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New Vehicle Fuel Economy Standards Will Continue to Inspire Innovation

July 29, 2011 - 1:48pm

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President Barack Obama delivers remarks on fuel efficiency standards for 2017-2025 model year cars and light-duty trucks during an event at the Washington Convention Center in Washington, D.C., July 29, 2011. Seated behind the President are at left are auto industry executives and Transportation Secretary Ray LaHood. (Official White House Photo by Samantha Appleton)

President Barack Obama delivers remarks on fuel efficiency standards for 2017-2025 model year cars and light-duty trucks during an event at the Washington Convention Center in Washington, D.C., July 29, 2011. Seated behind the President are at left are auto industry executives and Transportation Secretary Ray LaHood. (Official White House Photo by Samantha Appleton)

President Obama announced a landmark agreement with automakers today that sets aggressive new fuel-economy standards for cars and light-duty trucks in model years 2017 to 2025. His announcement highlights the work the Department of Energy does every day to promote the innovation required to meet that goal while creating jobs and making America more competitive in the process.

For example, the President highlighted some of the job creating advances in vehicle battery technologies that were made possible by the Department’s investments. As the President said, “…There’s a company called Celgard in North Carolina that’s expanding its production line to meet demand for advanced batteries. And they’ve hired 200 employees and they’re adding 250 more. There’s A123, a clean-energy manufacturer in Michigan that just hired its 1,000th worker as demand has soared for its vehicle components. Companies like these are taking root and putting people to work in every corner of the country.”

Below are a few more examples of how the Energy Department is unleashing innovation that will create jobs and make sure that the fuel-efficient vehicles of the future are made in America.

We’re investing in groundbreaking research to make today's traditional engines smaller, lighter and more efficient and tomorrow’s technology more robust. The end result will be cars that drive further, weigh less and consume much less fuel.

  • We’ve supported Ford Motors with a loan to transform factories in Illinois, Kentucky, Michigan, Missouri, and Ohio that allows them to produce more fuel efficient models. These facilities will increase the efficiency of light vehicles by using technologies that improve internal combustion engines and transmissions, reduce vehicle weight, and reduce vehicle drag with more aerodynamic designs. This investment will enable Ford to raise the fuel efficiency of more than a dozen popular models, adding up to nearly two million new vehicles every year. It will also save more than 200 million gallons of gas annually.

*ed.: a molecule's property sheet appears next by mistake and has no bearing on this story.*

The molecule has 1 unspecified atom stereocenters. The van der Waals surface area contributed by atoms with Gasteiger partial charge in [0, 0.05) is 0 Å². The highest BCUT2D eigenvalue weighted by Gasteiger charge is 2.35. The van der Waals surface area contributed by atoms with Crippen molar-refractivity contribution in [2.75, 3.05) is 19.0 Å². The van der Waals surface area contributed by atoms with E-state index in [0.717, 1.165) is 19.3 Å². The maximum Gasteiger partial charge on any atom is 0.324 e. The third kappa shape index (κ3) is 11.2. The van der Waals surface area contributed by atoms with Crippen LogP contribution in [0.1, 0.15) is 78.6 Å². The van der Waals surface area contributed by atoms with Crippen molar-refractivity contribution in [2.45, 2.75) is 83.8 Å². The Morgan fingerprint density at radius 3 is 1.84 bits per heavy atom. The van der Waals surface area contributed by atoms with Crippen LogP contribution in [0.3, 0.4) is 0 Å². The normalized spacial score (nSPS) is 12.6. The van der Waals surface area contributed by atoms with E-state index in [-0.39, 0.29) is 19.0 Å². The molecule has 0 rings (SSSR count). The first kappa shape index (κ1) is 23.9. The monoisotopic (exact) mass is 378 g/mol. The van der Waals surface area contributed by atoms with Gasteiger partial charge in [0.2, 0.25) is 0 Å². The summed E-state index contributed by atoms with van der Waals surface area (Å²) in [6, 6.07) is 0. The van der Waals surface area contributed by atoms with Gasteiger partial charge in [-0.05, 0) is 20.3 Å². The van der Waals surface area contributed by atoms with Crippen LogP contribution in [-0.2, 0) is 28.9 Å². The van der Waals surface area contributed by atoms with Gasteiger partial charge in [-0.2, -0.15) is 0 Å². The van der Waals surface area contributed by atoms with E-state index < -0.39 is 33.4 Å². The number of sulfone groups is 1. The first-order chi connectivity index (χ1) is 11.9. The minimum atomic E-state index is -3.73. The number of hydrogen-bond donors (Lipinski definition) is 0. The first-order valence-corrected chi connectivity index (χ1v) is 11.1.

• Sandia National Labs helped Indiana-based Cummins develop a diesel engine design using innovative computer modeling. This method reduced the time and cost of the engine’s development while yielding higher fuel efficiency and cleaner combustion. The 6.7 liter engine is currently being used in more than 200,000 Dodge Ram pickup trucks.
  • With our support, Delphi, which is based in Indiana, is manufacturing the next generation of inverters, converters, energy storage systems that are critical components for tomorrow’s advanced vehicles. Over the past two years, Delphi has added nearly 160 direct jobs, and has plans to add another 30 in the future.
  • We’re leading the effort to accelerate the development of lighter weight passenger vehicles using advanced materials such as carbon fiber and magnesium. The goal is to achieve a 50% reduction in vehicle body weight, which will drastically improve a vehicle’s fuel economy.
  • We’re supporting General Motors as they research ways to use waste heat from automobile engines to increase fuel efficiency, an innovation that could potentially increase fuel efficiency by up to 10 percent and reduce fuel consumption by up to 380 million barrels every year.

With our help, innovative battery companies are advancing technology that will allow the United States to produce enough batteries and components to support 500,000 plug-in and hybrid vehicles, while creating jobs and expanding the supply chain.

  • We’re developing an advanced battery that could go 300 miles on one charge at one-third the cost.
  • Our support not only allowed Johnson Controls to manufacture more advanced battery packs, it also contributed to the company’s decision to construct a new plant in Holland, Michigan rather than oversees, bringing an estimated 800 new jobs to the U.S.

With these investments, the Department is helping to make American industries more competitive, create the jobs of tomorrow right here at home, and promote groundbreaking science and technology.

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